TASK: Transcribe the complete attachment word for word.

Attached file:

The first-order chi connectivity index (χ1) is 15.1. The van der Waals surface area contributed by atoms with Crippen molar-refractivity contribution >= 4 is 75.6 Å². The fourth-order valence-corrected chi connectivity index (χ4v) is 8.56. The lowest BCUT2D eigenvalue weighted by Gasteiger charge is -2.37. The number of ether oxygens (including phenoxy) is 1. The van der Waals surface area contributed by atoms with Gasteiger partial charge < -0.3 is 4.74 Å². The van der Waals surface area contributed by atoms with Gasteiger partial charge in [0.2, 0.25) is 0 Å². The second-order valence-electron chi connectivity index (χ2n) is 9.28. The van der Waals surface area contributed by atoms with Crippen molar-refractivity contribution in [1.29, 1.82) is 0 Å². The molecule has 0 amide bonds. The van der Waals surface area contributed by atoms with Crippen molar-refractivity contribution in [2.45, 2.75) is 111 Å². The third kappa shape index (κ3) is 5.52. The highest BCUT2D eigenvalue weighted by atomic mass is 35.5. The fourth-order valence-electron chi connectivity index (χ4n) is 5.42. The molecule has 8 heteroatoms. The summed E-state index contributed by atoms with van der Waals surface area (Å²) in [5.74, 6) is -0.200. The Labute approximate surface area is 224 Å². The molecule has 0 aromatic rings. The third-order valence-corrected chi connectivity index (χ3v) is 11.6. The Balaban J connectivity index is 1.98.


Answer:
The first-order chi connectivity index (χ1) is 15.1. The van der Waals surface area contributed by atoms with Crippen molar-refractivity contribution >= 4 is 75.6 Å². The fourth-order valence-corrected chi connectivity index (χ4v) is 8.56. The lowest BCUT2D eigenvalue weighted by Gasteiger charge is -2.37. The number of ether oxygens (including phenoxy) is 1. The van der Waals surface area contributed by atoms with Gasteiger partial charge < -0.3 is 4.74 Å². The van der Waals surface area contributed by atoms with Gasteiger partial charge in [0.2, 0.25) is 0 Å². The second-order valence-electron chi connectivity index (χ2n) is 9.28. The van der Waals surface area contributed by atoms with Crippen molar-refractivity contribution in [1.29, 1.82) is 0 Å². The molecule has 0 amide bonds. The van der Waals surface area contributed by atoms with Crippen molar-refractivity contribution in [2.45, 2.75) is 111 Å². The third kappa shape index (κ3) is 5.52. The highest BCUT2D eigenvalue weighted by atomic mass is 35.5. The fourth-order valence-electron chi connectivity index (χ4n) is 5.42. The molecule has 8 heteroatoms. The summed E-state index contributed by atoms with van der Waals surface area (Å²) in [5.74, 6) is -0.200. The Labute approximate surface area is 224 Å². The molecule has 0 aromatic rings. The third-order valence-corrected chi connectivity index (χ3v) is 11.6. The Balaban J connectivity index is 1.98.